Essay On Mass Incarceration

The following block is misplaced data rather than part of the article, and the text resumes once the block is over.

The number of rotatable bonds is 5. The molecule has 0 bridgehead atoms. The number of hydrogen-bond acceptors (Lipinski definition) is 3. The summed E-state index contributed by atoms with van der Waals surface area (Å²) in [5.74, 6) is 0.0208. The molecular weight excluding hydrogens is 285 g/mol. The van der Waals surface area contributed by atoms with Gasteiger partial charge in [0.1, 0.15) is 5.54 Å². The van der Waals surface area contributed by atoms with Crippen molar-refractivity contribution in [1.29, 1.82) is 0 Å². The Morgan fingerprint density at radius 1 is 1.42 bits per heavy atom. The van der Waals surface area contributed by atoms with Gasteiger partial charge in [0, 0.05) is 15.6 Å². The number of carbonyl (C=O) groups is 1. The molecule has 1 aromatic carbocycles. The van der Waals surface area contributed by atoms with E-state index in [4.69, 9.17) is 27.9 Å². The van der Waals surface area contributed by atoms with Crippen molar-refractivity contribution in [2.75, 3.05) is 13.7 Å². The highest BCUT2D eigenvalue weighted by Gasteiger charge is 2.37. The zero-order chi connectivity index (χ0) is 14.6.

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Mass Incarceration: Trapped Juveniles in the U.S. Detention Facilities Our youth is facing, at this day and age, an abuse in the U.S. justice system. Doctor Christopher Allen Mallett, a professor at Cleveland State University whose research and scholarship focus has been juvenile delinquency among others, shares in his article “The incarceration of seriously traumatized adolescents in the USA: Limited progress and significant harm.” Mallet notes, “Outcomes from incarceration of young people in the USA are poor. Incarceration does not decrease future adolescent crime, and the experience of it is itself part of the problem” (Mallett 4). Instead of a positive outcome from detaining juveniles, it only harms their mental development, for they are still maturing in their cognitive development, social development, as well as intellectually. Because minors are still so immature, they do not know how to handle stressful situations, which makes them prone to suicide. Because criminal codes were amended, juveniles are now being tried as adults, making minors easy targets for other prisoners. We cannot continue to ignore the injustice that is happening to our youth. Placing adolescents in a detention facility is a violation cruel punishment. Additionally, juveniles who are confined in adult detention facilities are at even greater risk of their safety and well-being. Instead of reducing crime, the act of incarcerating our youth causes a negative effect on their lives, and adding to U.S. high incarceration rates. Adolescence is a period of essential growth, and its development is influenced by the environment and its social surroundings. According to Mallett, “In addition, time spent in prison or prison-like facilities harm adolescent develop... ... middle of paper ... ...s for possessing or selling illegal drugs-crimes that go largely ignored when committed by while youth” (Alexander 222). Adolescents can be locked up for offences that are not considered crimes, such as truancy, underage drinking, running away and curfew violations. Even more troubling are the technical violations such as, not following court orders, probation expectations or declining to attend school. Only 25% of young offenders have committed a violent crime such as, murder, sexual assault, robbery, or aggravated assault. Once adolescents are trapped in the juvenile justice system, it is almost as if it makes of a lifestyle from youth delinquency to incarceration. That is why separating our youth from their families and communities is often more dangerous by placing them in violent, aggressive and dangerous environments such as detention facilities.

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